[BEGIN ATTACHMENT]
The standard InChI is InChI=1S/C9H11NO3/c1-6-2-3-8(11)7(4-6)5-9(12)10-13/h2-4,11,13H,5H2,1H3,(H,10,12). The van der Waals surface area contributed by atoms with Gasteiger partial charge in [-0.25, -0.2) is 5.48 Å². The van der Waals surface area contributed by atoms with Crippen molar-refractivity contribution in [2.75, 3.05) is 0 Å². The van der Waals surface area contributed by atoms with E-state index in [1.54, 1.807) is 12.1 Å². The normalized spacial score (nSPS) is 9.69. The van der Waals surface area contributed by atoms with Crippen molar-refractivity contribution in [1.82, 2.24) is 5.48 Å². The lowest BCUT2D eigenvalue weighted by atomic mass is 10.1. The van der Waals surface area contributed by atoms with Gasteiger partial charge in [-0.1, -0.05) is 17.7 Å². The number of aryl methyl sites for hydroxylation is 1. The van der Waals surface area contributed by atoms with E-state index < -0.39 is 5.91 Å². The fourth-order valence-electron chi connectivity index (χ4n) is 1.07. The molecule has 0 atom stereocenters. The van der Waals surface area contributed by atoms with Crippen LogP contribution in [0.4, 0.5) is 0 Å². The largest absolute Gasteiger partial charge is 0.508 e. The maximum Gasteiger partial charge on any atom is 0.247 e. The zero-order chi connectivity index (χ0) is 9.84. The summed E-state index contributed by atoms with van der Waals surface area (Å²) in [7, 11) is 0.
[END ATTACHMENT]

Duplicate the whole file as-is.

The standard InChI is InChI=1S/C9H11NO3/c1-6-2-3-8(11)7(4-6)5-9(12)10-13/h2-4,11,13H,5H2,1H3,(H,10,12). The van der Waals surface area contributed by atoms with Gasteiger partial charge in [-0.25, -0.2) is 5.48 Å². The van der Waals surface area contributed by atoms with Crippen molar-refractivity contribution in [2.75, 3.05) is 0 Å². The van der Waals surface area contributed by atoms with E-state index in [1.54, 1.807) is 12.1 Å². The normalized spacial score (nSPS) is 9.69. The van der Waals surface area contributed by atoms with Crippen molar-refractivity contribution in [1.82, 2.24) is 5.48 Å². The lowest BCUT2D eigenvalue weighted by atomic mass is 10.1. The van der Waals surface area contributed by atoms with Gasteiger partial charge in [-0.1, -0.05) is 17.7 Å². The number of aryl methyl sites for hydroxylation is 1. The van der Waals surface area contributed by atoms with E-state index < -0.39 is 5.91 Å². The fourth-order valence-electron chi connectivity index (χ4n) is 1.07. The molecule has 0 atom stereocenters. The van der Waals surface area contributed by atoms with Crippen LogP contribution in [0.4, 0.5) is 0 Å². The largest absolute Gasteiger partial charge is 0.508 e. The maximum Gasteiger partial charge on any atom is 0.247 e. The zero-order chi connectivity index (χ0) is 9.84. The summed E-state index contributed by atoms with van der Waals surface area (Å²) in [7, 11) is 0.